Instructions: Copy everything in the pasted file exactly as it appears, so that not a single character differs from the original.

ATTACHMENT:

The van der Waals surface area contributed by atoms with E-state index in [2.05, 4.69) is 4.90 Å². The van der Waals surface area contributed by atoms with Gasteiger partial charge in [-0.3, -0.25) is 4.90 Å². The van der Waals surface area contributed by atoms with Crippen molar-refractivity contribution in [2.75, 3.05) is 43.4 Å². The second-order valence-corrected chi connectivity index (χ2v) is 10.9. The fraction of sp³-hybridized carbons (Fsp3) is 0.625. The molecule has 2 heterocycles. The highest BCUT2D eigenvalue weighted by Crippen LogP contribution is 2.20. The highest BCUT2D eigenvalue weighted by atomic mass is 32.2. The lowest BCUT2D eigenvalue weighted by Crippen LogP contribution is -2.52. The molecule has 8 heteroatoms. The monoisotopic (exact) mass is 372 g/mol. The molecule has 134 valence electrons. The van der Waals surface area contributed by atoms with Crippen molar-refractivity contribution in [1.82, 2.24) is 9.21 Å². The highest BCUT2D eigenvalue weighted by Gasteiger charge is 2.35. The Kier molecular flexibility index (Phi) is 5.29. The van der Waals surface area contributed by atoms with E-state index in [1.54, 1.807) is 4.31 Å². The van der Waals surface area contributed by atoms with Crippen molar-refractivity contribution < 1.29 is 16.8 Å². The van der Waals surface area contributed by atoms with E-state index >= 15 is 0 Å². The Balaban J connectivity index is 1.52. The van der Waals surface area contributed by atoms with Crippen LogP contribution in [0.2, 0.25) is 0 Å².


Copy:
The van der Waals surface area contributed by atoms with E-state index in [2.05, 4.69) is 4.90 Å². The van der Waals surface area contributed by atoms with Gasteiger partial charge in [-0.3, -0.25) is 4.90 Å². The van der Waals surface area contributed by atoms with Crippen molar-refractivity contribution in [2.75, 3.05) is 43.4 Å². The second-order valence-corrected chi connectivity index (χ2v) is 10.9. The fraction of sp³-hybridized carbons (Fsp3) is 0.625. The molecule has 2 heterocycles. The highest BCUT2D eigenvalue weighted by Crippen LogP contribution is 2.20. The highest BCUT2D eigenvalue weighted by atomic mass is 32.2. The lowest BCUT2D eigenvalue weighted by Crippen LogP contribution is -2.52. The molecule has 8 heteroatoms. The monoisotopic (exact) mass is 372 g/mol. The molecule has 134 valence electrons. The van der Waals surface area contributed by atoms with Crippen molar-refractivity contribution in [1.82, 2.24) is 9.21 Å². The highest BCUT2D eigenvalue weighted by Gasteiger charge is 2.35. The Kier molecular flexibility index (Phi) is 5.29. The van der Waals surface area contributed by atoms with E-state index in [1.54, 1.807) is 4.31 Å². The van der Waals surface area contributed by atoms with Crippen molar-refractivity contribution < 1.29 is 16.8 Å². The van der Waals surface area contributed by atoms with E-state index >= 15 is 0 Å². The Balaban J connectivity index is 1.52. The van der Waals surface area contributed by atoms with Crippen LogP contribution in [0.2, 0.25) is 0 Å².